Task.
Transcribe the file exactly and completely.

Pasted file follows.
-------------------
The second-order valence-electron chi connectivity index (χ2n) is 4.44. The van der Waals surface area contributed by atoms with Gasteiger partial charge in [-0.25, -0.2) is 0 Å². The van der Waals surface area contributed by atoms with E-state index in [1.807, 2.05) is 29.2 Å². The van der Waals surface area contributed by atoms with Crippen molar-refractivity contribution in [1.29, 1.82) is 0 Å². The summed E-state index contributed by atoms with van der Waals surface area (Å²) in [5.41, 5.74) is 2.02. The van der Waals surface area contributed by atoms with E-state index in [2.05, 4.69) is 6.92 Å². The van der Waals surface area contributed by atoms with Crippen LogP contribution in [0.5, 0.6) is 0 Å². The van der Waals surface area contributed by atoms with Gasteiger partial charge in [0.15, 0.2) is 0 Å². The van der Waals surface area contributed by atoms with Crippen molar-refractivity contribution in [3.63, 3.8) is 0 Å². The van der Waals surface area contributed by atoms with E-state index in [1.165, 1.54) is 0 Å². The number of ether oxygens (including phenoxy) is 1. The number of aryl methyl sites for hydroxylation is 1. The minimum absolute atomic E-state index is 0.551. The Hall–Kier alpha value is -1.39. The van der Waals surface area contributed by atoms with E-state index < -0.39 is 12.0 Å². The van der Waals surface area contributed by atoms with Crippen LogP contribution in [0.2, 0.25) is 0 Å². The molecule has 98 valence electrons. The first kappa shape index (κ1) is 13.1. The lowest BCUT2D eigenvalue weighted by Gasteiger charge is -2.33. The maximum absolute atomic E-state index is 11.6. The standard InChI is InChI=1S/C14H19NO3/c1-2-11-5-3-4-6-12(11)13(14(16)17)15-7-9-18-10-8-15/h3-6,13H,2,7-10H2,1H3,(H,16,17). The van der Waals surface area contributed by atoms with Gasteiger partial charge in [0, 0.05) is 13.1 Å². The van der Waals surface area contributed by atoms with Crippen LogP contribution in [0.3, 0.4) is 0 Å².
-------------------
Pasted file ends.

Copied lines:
The second-order valence-electron chi connectivity index (χ2n) is 4.44. The van der Waals surface area contributed by atoms with Gasteiger partial charge in [-0.25, -0.2) is 0 Å². The van der Waals surface area contributed by atoms with E-state index in [1.807, 2.05) is 29.2 Å². The van der Waals surface area contributed by atoms with Crippen molar-refractivity contribution in [1.29, 1.82) is 0 Å². The summed E-state index contributed by atoms with van der Waals surface area (Å²) in [5.41, 5.74) is 2.02. The van der Waals surface area contributed by atoms with E-state index in [2.05, 4.69) is 6.92 Å². The van der Waals surface area contributed by atoms with Crippen LogP contribution in [0.5, 0.6) is 0 Å². The van der Waals surface area contributed by atoms with Gasteiger partial charge in [0.15, 0.2) is 0 Å². The van der Waals surface area contributed by atoms with Crippen molar-refractivity contribution in [3.63, 3.8) is 0 Å². The van der Waals surface area contributed by atoms with E-state index in [1.165, 1.54) is 0 Å². The number of ether oxygens (including phenoxy) is 1. The number of aryl methyl sites for hydroxylation is 1. The minimum absolute atomic E-state index is 0.551. The Hall–Kier alpha value is -1.39. The van der Waals surface area contributed by atoms with E-state index < -0.39 is 12.0 Å². The van der Waals surface area contributed by atoms with Crippen LogP contribution in [0.2, 0.25) is 0 Å². The molecule has 98 valence electrons. The first kappa shape index (κ1) is 13.1. The lowest BCUT2D eigenvalue weighted by Gasteiger charge is -2.33. The maximum absolute atomic E-state index is 11.6. The standard InChI is InChI=1S/C14H19NO3/c1-2-11-5-3-4-6-12(11)13(14(16)17)15-7-9-18-10-8-15/h3-6,13H,2,7-10H2,1H3,(H,16,17). The van der Waals surface area contributed by atoms with Gasteiger partial charge in [0, 0.05) is 13.1 Å². The van der Waals surface area contributed by atoms with Crippen LogP contribution in [0.3, 0.4) is 0 Å².